The Austrian newspaper grants users free access to the content of the website, provided that they agree to the use of cookies for advertising purposes. If this consent is revoked, the website will no longer be usable and the window for giving consent will reappear. Alternatively, in the same window, users can choose to subscribe to a paid subscription. For currently 6 euros per month users get access to the entire content of the site, without data tracking.

The DPA explained that consent is only given involuntarily if a disadvantage is to be expected if consent is not given. Referring to Article 29 Working Party’s Guidelines on Consent, the DPA stated that such a disadvantage arises when there is a risk of deception, intimidation, coercion or significant adverse consequences. Yet there is no such disadvantage here. In fact, after giving consent, the user of the website even gains an advantage because he gets full access to the newspaper’s services. Furthermore, if the user does not wish to give his consent, he can still use another online newspaper.

With its decision, the Austrian DPA set a welcome signal for other online newspapers that finance themselves through advertising revenues.

Uber to pay another fine for 2016 data breach

27. December 2018

Uber’s major data breach of 2016 still has consequences as it has also been addressed by the French Data Protection Authority “CNIL”.

As reported in November 2017 and September 2018, the company had tried to hide that personal data of 50 million Uber customers had been stolen and chose to pay the hackers instead of disclosing the incident to the public.

1,4 million French customers were affected as well which is why the CNIL has now fined Uber 400K Euros (next to the settlement with the US authorities amounting to $148 Million).

The CNIL came to find out that the breach could have been avoided by implementing certain basic security measures such as stronger authentication.

Great Britain and the Netherlands have also already imposed a fine totalling €1 million.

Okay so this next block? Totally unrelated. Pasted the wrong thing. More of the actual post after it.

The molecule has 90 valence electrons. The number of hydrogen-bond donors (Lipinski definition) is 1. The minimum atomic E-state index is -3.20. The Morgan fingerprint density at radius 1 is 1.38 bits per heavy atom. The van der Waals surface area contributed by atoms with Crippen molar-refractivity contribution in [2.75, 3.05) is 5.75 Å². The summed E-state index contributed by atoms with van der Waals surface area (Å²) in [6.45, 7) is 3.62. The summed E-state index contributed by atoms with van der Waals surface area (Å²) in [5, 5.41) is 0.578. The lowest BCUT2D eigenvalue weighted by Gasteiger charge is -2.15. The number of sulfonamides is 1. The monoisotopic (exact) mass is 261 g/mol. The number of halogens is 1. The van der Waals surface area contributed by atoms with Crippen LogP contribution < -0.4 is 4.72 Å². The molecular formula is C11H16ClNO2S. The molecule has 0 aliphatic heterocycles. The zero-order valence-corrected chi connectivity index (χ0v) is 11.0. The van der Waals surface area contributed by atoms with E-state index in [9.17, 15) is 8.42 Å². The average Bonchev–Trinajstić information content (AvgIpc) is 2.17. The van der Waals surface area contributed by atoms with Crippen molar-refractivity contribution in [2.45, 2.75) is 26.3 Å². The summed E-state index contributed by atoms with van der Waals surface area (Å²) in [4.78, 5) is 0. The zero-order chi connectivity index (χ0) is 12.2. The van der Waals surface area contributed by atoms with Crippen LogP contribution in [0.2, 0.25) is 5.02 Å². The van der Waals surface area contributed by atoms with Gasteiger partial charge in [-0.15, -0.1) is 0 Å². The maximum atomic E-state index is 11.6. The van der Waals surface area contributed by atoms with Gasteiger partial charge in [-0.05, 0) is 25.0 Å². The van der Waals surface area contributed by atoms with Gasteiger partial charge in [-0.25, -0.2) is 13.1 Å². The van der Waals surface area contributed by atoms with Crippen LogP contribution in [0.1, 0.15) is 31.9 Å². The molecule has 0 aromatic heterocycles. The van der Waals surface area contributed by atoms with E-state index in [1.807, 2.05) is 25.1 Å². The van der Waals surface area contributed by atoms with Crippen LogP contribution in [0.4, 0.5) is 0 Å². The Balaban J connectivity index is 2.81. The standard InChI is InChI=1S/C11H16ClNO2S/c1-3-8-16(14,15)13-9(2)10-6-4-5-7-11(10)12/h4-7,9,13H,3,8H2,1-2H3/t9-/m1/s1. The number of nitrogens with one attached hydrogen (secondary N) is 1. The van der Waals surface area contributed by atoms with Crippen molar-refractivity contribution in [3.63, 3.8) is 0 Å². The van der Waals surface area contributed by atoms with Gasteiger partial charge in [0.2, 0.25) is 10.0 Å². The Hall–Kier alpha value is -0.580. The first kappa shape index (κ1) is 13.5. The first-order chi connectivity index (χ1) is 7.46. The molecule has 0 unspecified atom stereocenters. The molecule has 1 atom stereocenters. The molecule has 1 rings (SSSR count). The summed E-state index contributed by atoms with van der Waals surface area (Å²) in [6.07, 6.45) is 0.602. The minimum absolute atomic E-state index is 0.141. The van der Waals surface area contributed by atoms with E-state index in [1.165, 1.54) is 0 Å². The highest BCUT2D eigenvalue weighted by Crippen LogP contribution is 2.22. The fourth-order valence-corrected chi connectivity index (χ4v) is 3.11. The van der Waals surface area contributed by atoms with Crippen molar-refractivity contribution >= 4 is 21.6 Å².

Google changes Privacy Policy due to GDPR

19. December 2018

As it is widely known these days, the General Data Protection Regulation (GDPR) came into force earlier this year to standardize data protection regulation in the EU. This has now lead to the fact that Google will update the company’s terms of service and privacy policy to be compliant with the GDPR.

The company started to notify the countries in the European Economic Area (EEA) and Switzerland in regard to some upcoming changes. They will come into effect on January 22, 2019.

The most important update, also legally, is the change of the data controller. The Google Ireland Limited will become the so called “data controller” who is responsible for the information of European and Swiss users . Therefore, Google Ireland Limited will be in charge to respond to request from users and to ensure compliance with the GDPR. At present, these services are provided by Google LLC, based in the U.S.

For website operators this means that they might also have to adapt their privacy policy accordingly. This is the case, for example, if Google Analytics is used.

Furthermore, there are no changes in regard to the current settings and services.

Guidelines for Binding Corporate Rules issued in Argentina

18. December 2018

The Argentine Authority of Access to Public Information (Agencia de Acceso a la Información Pública – AAIP) has recently issued its guidelines for Binding Corporate Rules (BCRs) on international data transfer. The Binding Corporate Rules are a mechanism for multinational corporations to legitimize international transfers of personal data within the group. This tool for creating a contractually binding “code of conduct” regarding international data transfers was evolved in the EU and has also been incorporated expressly in Article 47 GDPR. BCRs have been designed as a global solution to comply with the principles of data protection and thus create an adequate level of data protection (cf. Art. 44, 47 GDPR).

Like the GDPR, the Argentine Personal Data Protection Law No. 25, 326 does not permit the cross-border transfer of personal data to countries or international organizations that do not provide an adequate level of data protection. Such transfers would be allowed in accordance with Regulatory Decree No. 1558/2001 when the data subjects expressly gave their consent to the transfer; an appropriate international data transfer agreement is in place; or an adequate protection level arises from self-regulation systems.